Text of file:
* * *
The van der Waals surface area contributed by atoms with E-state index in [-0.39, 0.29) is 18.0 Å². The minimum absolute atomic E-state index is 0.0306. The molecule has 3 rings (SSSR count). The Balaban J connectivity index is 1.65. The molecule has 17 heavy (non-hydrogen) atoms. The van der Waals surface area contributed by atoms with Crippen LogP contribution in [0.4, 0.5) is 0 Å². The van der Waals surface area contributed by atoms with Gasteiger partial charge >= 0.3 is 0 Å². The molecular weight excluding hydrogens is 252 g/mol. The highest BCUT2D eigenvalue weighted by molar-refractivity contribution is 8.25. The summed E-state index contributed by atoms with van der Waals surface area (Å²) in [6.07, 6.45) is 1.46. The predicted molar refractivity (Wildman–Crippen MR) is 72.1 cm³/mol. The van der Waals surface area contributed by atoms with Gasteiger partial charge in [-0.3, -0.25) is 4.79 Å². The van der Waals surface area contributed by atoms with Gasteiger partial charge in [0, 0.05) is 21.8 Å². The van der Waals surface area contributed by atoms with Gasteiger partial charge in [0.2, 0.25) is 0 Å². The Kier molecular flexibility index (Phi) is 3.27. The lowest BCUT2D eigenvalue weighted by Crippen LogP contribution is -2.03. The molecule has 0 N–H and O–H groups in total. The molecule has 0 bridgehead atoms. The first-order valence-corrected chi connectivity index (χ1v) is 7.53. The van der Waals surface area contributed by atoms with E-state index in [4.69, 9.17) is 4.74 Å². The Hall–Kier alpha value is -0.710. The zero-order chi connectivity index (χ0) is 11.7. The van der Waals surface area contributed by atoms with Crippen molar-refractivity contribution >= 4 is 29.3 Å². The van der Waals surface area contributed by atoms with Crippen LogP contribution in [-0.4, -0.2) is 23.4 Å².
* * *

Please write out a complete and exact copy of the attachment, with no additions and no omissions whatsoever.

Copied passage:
The van der Waals surface area contributed by atoms with E-state index in [-0.39, 0.29) is 18.0 Å². The minimum absolute atomic E-state index is 0.0306. The molecule has 3 rings (SSSR count). The Balaban J connectivity index is 1.65. The molecule has 17 heavy (non-hydrogen) atoms. The van der Waals surface area contributed by atoms with Crippen LogP contribution in [0.4, 0.5) is 0 Å². The van der Waals surface area contributed by atoms with Gasteiger partial charge >= 0.3 is 0 Å². The molecular weight excluding hydrogens is 252 g/mol. The highest BCUT2D eigenvalue weighted by molar-refractivity contribution is 8.25. The summed E-state index contributed by atoms with van der Waals surface area (Å²) in [6.07, 6.45) is 1.46. The predicted molar refractivity (Wildman–Crippen MR) is 72.1 cm³/mol. The van der Waals surface area contributed by atoms with Gasteiger partial charge in [-0.3, -0.25) is 4.79 Å². The van der Waals surface area contributed by atoms with Gasteiger partial charge in [0, 0.05) is 21.8 Å². The van der Waals surface area contributed by atoms with Gasteiger partial charge in [0.2, 0.25) is 0 Å². The Kier molecular flexibility index (Phi) is 3.27. The lowest BCUT2D eigenvalue weighted by Crippen LogP contribution is -2.03. The molecule has 0 N–H and O–H groups in total. The molecule has 0 bridgehead atoms. The first-order valence-corrected chi connectivity index (χ1v) is 7.53. The van der Waals surface area contributed by atoms with E-state index in [4.69, 9.17) is 4.74 Å². The Hall–Kier alpha value is -0.710. The zero-order chi connectivity index (χ0) is 11.7. The van der Waals surface area contributed by atoms with Crippen molar-refractivity contribution >= 4 is 29.3 Å². The van der Waals surface area contributed by atoms with Crippen LogP contribution in [-0.4, -0.2) is 23.4 Å².